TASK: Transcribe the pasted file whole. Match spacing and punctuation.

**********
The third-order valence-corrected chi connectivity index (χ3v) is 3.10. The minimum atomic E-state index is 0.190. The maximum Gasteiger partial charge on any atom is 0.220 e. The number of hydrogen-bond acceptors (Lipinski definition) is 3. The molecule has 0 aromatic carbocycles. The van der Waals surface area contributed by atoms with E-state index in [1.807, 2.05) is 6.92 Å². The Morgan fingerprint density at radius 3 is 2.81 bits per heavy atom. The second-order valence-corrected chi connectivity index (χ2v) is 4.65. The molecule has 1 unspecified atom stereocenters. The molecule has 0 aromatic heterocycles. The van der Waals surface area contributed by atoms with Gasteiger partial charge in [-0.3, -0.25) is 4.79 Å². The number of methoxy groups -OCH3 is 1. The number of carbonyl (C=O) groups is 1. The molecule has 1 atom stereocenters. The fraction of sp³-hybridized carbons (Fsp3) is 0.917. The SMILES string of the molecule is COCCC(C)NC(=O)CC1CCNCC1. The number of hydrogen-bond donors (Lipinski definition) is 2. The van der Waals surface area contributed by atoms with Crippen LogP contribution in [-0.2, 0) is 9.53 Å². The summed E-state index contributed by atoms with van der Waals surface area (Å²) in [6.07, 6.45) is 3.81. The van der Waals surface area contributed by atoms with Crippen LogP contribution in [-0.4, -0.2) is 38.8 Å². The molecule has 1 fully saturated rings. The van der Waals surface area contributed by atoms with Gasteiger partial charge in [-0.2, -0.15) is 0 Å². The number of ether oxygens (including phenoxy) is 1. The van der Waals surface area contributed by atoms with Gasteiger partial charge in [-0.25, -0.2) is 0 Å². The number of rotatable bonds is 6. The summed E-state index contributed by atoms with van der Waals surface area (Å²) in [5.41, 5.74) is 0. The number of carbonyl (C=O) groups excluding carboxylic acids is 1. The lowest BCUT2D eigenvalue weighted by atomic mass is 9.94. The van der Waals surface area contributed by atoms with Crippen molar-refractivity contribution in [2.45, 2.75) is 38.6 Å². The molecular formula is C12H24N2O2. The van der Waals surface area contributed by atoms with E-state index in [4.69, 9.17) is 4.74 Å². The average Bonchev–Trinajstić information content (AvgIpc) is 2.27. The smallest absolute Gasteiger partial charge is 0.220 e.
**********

The third-order valence-corrected chi connectivity index (χ3v) is 3.10. The minimum atomic E-state index is 0.190. The maximum Gasteiger partial charge on any atom is 0.220 e. The number of hydrogen-bond acceptors (Lipinski definition) is 3. The molecule has 0 aromatic carbocycles. The van der Waals surface area contributed by atoms with E-state index in [1.807, 2.05) is 6.92 Å². The Morgan fingerprint density at radius 3 is 2.81 bits per heavy atom. The second-order valence-corrected chi connectivity index (χ2v) is 4.65. The molecule has 1 unspecified atom stereocenters. The molecule has 0 aromatic heterocycles. The van der Waals surface area contributed by atoms with Gasteiger partial charge in [-0.3, -0.25) is 4.79 Å². The number of methoxy groups -OCH3 is 1. The number of carbonyl (C=O) groups is 1. The molecule has 1 atom stereocenters. The fraction of sp³-hybridized carbons (Fsp3) is 0.917. The SMILES string of the molecule is COCCC(C)NC(=O)CC1CCNCC1. The number of hydrogen-bond donors (Lipinski definition) is 2. The van der Waals surface area contributed by atoms with Crippen LogP contribution in [-0.2, 0) is 9.53 Å². The summed E-state index contributed by atoms with van der Waals surface area (Å²) in [6.07, 6.45) is 3.81. The van der Waals surface area contributed by atoms with Crippen LogP contribution in [-0.4, -0.2) is 38.8 Å². The molecule has 1 fully saturated rings. The van der Waals surface area contributed by atoms with Gasteiger partial charge in [-0.2, -0.15) is 0 Å². The number of ether oxygens (including phenoxy) is 1. The van der Waals surface area contributed by atoms with Gasteiger partial charge in [-0.25, -0.2) is 0 Å². The number of rotatable bonds is 6. The summed E-state index contributed by atoms with van der Waals surface area (Å²) in [5.41, 5.74) is 0. The number of carbonyl (C=O) groups excluding carboxylic acids is 1. The lowest BCUT2D eigenvalue weighted by atomic mass is 9.94. The van der Waals surface area contributed by atoms with Crippen molar-refractivity contribution in [2.45, 2.75) is 38.6 Å². The molecular formula is C12H24N2O2. The van der Waals surface area contributed by atoms with E-state index in [4.69, 9.17) is 4.74 Å². The average Bonchev–Trinajstić information content (AvgIpc) is 2.27. The smallest absolute Gasteiger partial charge is 0.220 e.